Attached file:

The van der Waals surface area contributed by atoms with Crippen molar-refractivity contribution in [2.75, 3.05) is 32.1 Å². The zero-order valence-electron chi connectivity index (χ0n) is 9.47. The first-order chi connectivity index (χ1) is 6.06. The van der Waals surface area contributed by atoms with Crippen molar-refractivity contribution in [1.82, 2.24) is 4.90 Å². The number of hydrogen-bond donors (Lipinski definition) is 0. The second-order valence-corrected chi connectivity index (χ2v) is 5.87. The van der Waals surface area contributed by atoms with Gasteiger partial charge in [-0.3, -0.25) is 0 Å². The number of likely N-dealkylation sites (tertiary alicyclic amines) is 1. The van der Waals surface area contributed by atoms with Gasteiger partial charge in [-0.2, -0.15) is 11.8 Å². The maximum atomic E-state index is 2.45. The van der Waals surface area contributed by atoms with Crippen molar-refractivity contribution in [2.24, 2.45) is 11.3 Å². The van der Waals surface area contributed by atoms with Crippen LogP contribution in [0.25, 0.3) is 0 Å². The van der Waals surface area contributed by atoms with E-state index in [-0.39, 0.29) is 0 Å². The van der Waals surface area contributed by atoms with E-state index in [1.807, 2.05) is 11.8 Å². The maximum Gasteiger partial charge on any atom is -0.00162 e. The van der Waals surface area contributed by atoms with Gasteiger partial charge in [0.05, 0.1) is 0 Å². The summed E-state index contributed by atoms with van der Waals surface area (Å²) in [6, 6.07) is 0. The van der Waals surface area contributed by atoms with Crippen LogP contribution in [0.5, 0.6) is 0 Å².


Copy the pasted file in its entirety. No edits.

The van der Waals surface area contributed by atoms with Crippen molar-refractivity contribution in [2.75, 3.05) is 32.1 Å². The zero-order valence-electron chi connectivity index (χ0n) is 9.47. The first-order chi connectivity index (χ1) is 6.06. The van der Waals surface area contributed by atoms with Crippen molar-refractivity contribution in [1.82, 2.24) is 4.90 Å². The number of hydrogen-bond donors (Lipinski definition) is 0. The second-order valence-corrected chi connectivity index (χ2v) is 5.87. The van der Waals surface area contributed by atoms with Gasteiger partial charge in [-0.3, -0.25) is 0 Å². The number of likely N-dealkylation sites (tertiary alicyclic amines) is 1. The van der Waals surface area contributed by atoms with Gasteiger partial charge in [-0.2, -0.15) is 11.8 Å². The maximum atomic E-state index is 2.45. The van der Waals surface area contributed by atoms with Crippen molar-refractivity contribution in [2.24, 2.45) is 11.3 Å². The van der Waals surface area contributed by atoms with Crippen LogP contribution in [0.25, 0.3) is 0 Å². The van der Waals surface area contributed by atoms with E-state index in [-0.39, 0.29) is 0 Å². The van der Waals surface area contributed by atoms with E-state index in [1.807, 2.05) is 11.8 Å². The maximum Gasteiger partial charge on any atom is -0.00162 e. The van der Waals surface area contributed by atoms with Gasteiger partial charge in [0.05, 0.1) is 0 Å². The summed E-state index contributed by atoms with van der Waals surface area (Å²) in [6, 6.07) is 0. The van der Waals surface area contributed by atoms with Crippen LogP contribution in [0.5, 0.6) is 0 Å².